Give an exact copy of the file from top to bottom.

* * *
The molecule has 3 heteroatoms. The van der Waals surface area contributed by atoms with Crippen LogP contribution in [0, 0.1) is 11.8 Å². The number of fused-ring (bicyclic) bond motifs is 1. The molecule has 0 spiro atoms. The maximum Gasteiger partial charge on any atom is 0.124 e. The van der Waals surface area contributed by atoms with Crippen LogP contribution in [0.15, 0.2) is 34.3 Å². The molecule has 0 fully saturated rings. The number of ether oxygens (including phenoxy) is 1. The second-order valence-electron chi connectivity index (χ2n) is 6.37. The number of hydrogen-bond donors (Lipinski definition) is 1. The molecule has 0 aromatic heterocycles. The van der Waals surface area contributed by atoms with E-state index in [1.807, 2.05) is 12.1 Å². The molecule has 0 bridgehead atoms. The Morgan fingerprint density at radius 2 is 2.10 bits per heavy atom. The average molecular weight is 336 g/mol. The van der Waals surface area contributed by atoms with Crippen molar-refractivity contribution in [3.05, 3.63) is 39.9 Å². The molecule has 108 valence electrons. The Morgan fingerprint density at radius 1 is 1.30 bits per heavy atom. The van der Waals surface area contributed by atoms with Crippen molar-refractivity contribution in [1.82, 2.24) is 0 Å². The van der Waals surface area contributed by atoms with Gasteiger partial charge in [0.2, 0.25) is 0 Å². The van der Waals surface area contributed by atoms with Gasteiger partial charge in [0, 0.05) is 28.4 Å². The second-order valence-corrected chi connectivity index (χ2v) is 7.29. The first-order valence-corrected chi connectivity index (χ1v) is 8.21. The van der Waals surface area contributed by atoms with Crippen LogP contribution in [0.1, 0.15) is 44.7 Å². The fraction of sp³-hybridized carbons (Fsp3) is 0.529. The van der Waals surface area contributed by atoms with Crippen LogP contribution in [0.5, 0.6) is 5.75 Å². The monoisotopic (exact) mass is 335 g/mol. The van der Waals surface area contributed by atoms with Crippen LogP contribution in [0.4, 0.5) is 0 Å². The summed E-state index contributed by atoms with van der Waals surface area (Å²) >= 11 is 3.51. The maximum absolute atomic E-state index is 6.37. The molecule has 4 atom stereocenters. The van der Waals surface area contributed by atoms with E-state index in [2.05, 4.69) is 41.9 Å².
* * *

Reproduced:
The molecule has 3 heteroatoms. The van der Waals surface area contributed by atoms with Crippen LogP contribution in [0, 0.1) is 11.8 Å². The number of fused-ring (bicyclic) bond motifs is 1. The molecule has 0 spiro atoms. The maximum Gasteiger partial charge on any atom is 0.124 e. The van der Waals surface area contributed by atoms with Crippen LogP contribution in [0.15, 0.2) is 34.3 Å². The molecule has 0 fully saturated rings. The number of ether oxygens (including phenoxy) is 1. The second-order valence-electron chi connectivity index (χ2n) is 6.37. The number of hydrogen-bond donors (Lipinski definition) is 1. The molecule has 0 aromatic heterocycles. The van der Waals surface area contributed by atoms with E-state index in [1.807, 2.05) is 12.1 Å². The molecule has 0 bridgehead atoms. The Morgan fingerprint density at radius 2 is 2.10 bits per heavy atom. The average molecular weight is 336 g/mol. The van der Waals surface area contributed by atoms with Crippen molar-refractivity contribution in [3.05, 3.63) is 39.9 Å². The molecule has 108 valence electrons. The Morgan fingerprint density at radius 1 is 1.30 bits per heavy atom. The van der Waals surface area contributed by atoms with Crippen molar-refractivity contribution in [1.82, 2.24) is 0 Å². The van der Waals surface area contributed by atoms with Gasteiger partial charge in [0.2, 0.25) is 0 Å². The van der Waals surface area contributed by atoms with Gasteiger partial charge in [0, 0.05) is 28.4 Å². The second-order valence-corrected chi connectivity index (χ2v) is 7.29. The first-order valence-corrected chi connectivity index (χ1v) is 8.21. The van der Waals surface area contributed by atoms with Crippen LogP contribution in [0.1, 0.15) is 44.7 Å². The fraction of sp³-hybridized carbons (Fsp3) is 0.529. The van der Waals surface area contributed by atoms with Crippen LogP contribution in [0.5, 0.6) is 5.75 Å². The monoisotopic (exact) mass is 335 g/mol. The van der Waals surface area contributed by atoms with Crippen LogP contribution in [0.4, 0.5) is 0 Å². The summed E-state index contributed by atoms with van der Waals surface area (Å²) >= 11 is 3.51. The maximum absolute atomic E-state index is 6.37. The molecule has 4 atom stereocenters. The van der Waals surface area contributed by atoms with E-state index in [2.05, 4.69) is 41.9 Å².